However, all options expire at some point in the future so you need to be a more active trader if you want to add options as a “string” to your investing bow.
Generally, options traders track share price movements more closely than buy-and-hold investors, and frequently look to take advantage of shorter term stock market movements.
Where options first get tricky is learning the jargon. Unlike stocks which you can buy, sell, or even short, options come in two types, calls and puts, and you can both buy and sell them to open or close trades.
When you look under the hood, options can be mesmerizing with new terms to learn like delta, gamma, theta, and vega.
But once you get a hang of these options greeks that form options trading basics, a world of options – excuse the pun – opens up.
When you understand how to use options, you don’t have to be a short a stock to make money when a stock falls. For example, buying put options ahead of a stock market crash can be highly lucrative and much less risky than shorting stock.
What Are The Risks
When Trading Options?
While options trading strategies, such as married puts, can help you to lower risk compared to owning stocks and options can pay you a regular income stream – using covered calls – they can also expose you to a good deal of risk if you don’t know what you are doing. Selling naked calls, for example, is considered a highly risk strategy and best avoided by beginners especially.
Because options trading naturally lends itself to shorter term trading, short term capital gains taxes are common and generally quite a bit higher than the taxes paid on gains by long-term oriented buy-and-hold investors.
Plus, you generally need to have a good sense of timing the market when you buy options. Because option values lose premium due to a factor called time-decay, it is not sufficient to simply buy options and hold them. You must be right not only in the direction a stock goes but also in timing share price movements.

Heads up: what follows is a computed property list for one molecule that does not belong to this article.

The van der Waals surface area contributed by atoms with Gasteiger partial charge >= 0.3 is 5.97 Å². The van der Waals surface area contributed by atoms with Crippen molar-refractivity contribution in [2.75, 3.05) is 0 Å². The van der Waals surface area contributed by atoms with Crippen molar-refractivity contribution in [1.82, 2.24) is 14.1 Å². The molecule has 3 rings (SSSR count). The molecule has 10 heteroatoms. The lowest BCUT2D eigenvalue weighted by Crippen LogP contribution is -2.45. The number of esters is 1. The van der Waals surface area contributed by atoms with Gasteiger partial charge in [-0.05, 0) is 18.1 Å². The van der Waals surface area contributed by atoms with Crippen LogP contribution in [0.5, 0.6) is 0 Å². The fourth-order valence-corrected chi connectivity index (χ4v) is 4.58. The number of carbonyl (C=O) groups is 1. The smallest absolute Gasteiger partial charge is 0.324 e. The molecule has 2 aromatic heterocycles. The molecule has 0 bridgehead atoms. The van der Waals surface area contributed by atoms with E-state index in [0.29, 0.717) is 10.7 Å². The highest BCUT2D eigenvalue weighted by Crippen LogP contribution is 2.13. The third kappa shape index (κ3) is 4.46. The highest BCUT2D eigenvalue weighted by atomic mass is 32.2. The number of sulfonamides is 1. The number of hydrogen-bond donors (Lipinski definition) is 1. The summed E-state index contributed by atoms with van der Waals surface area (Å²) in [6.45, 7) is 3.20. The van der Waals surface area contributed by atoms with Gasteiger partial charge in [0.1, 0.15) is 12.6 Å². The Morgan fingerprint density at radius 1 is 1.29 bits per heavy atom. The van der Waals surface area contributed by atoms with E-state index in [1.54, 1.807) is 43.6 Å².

>> Get Started: Options Trading For Dummies
Options Vs Stocks Trading:
Which Is Better?
When you compare options vs stocks, the choice boils down to your own personal investing style and trading preferences.
If you are new to the stock market or favor a hands-off approach to growing your wealth then stocks are the better bet.
However, if you like the idea of proactively generating income, protecting stock holdings, and leveraging your money to capitalize on stock market movements, options are well worth exploring – though you will probably need to monitor the market more actively than an average stock investor will be required to do.
Stock investors can hold positions for longer which generally means lower capital gains taxes and commissions costs. While options traders may well be able to generate superior returns from the same movement in a stock.
The bottom line is if you are happy to sit back and let the market do its thing, stocks are a better choice but if you are keenly glued to share price movements daily and want more flexibility to take advantage of the stock market then it is probably worth your time getting up to speed on the risks and benefits of options.
If you were to choose options vs. stocks, which would you select and why?